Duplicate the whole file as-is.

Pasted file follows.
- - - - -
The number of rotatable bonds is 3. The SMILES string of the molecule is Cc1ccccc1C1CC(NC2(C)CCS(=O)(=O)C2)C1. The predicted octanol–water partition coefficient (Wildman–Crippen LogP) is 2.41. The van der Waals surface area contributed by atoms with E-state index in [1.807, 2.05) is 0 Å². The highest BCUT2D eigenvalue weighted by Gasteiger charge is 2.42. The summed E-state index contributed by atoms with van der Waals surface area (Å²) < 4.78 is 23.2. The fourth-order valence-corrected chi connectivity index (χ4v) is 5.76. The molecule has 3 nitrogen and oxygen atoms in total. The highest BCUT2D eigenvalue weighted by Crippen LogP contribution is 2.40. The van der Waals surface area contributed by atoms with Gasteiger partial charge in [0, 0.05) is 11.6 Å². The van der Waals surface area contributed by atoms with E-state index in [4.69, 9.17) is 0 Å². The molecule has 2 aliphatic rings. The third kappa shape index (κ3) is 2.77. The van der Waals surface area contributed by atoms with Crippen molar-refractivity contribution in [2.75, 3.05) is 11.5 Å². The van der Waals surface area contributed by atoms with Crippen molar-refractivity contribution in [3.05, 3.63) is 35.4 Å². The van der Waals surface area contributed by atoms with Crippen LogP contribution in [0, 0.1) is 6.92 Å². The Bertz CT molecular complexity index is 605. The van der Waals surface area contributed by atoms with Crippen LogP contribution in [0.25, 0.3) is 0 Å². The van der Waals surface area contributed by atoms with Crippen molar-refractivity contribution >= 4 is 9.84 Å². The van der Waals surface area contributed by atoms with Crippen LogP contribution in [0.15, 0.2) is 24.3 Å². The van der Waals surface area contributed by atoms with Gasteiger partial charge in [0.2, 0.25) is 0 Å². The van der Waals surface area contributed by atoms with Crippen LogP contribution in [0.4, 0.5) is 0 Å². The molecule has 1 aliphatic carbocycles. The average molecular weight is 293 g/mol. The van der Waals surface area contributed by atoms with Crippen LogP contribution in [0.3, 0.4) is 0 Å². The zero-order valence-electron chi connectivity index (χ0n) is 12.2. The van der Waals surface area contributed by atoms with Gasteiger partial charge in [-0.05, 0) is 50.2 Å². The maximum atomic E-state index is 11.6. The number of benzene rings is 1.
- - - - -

The number of rotatable bonds is 3. The SMILES string of the molecule is Cc1ccccc1C1CC(NC2(C)CCS(=O)(=O)C2)C1. The predicted octanol–water partition coefficient (Wildman–Crippen LogP) is 2.41. The van der Waals surface area contributed by atoms with E-state index in [1.807, 2.05) is 0 Å². The highest BCUT2D eigenvalue weighted by Gasteiger charge is 2.42. The summed E-state index contributed by atoms with van der Waals surface area (Å²) < 4.78 is 23.2. The fourth-order valence-corrected chi connectivity index (χ4v) is 5.76. The molecule has 3 nitrogen and oxygen atoms in total. The highest BCUT2D eigenvalue weighted by Crippen LogP contribution is 2.40. The van der Waals surface area contributed by atoms with Gasteiger partial charge in [0, 0.05) is 11.6 Å². The van der Waals surface area contributed by atoms with E-state index in [4.69, 9.17) is 0 Å². The molecule has 2 aliphatic rings. The third kappa shape index (κ3) is 2.77. The van der Waals surface area contributed by atoms with Crippen molar-refractivity contribution in [2.75, 3.05) is 11.5 Å². The van der Waals surface area contributed by atoms with Crippen molar-refractivity contribution in [3.05, 3.63) is 35.4 Å². The van der Waals surface area contributed by atoms with Crippen LogP contribution in [0, 0.1) is 6.92 Å². The Bertz CT molecular complexity index is 605. The van der Waals surface area contributed by atoms with Crippen LogP contribution in [0.25, 0.3) is 0 Å². The van der Waals surface area contributed by atoms with Crippen molar-refractivity contribution >= 4 is 9.84 Å². The van der Waals surface area contributed by atoms with Crippen LogP contribution in [0.15, 0.2) is 24.3 Å². The van der Waals surface area contributed by atoms with Gasteiger partial charge in [0.2, 0.25) is 0 Å². The van der Waals surface area contributed by atoms with Crippen LogP contribution in [0.4, 0.5) is 0 Å². The molecule has 1 aliphatic carbocycles. The average molecular weight is 293 g/mol. The van der Waals surface area contributed by atoms with Crippen LogP contribution in [0.3, 0.4) is 0 Å². The zero-order valence-electron chi connectivity index (χ0n) is 12.2. The van der Waals surface area contributed by atoms with Gasteiger partial charge in [-0.05, 0) is 50.2 Å². The maximum atomic E-state index is 11.6. The number of benzene rings is 1.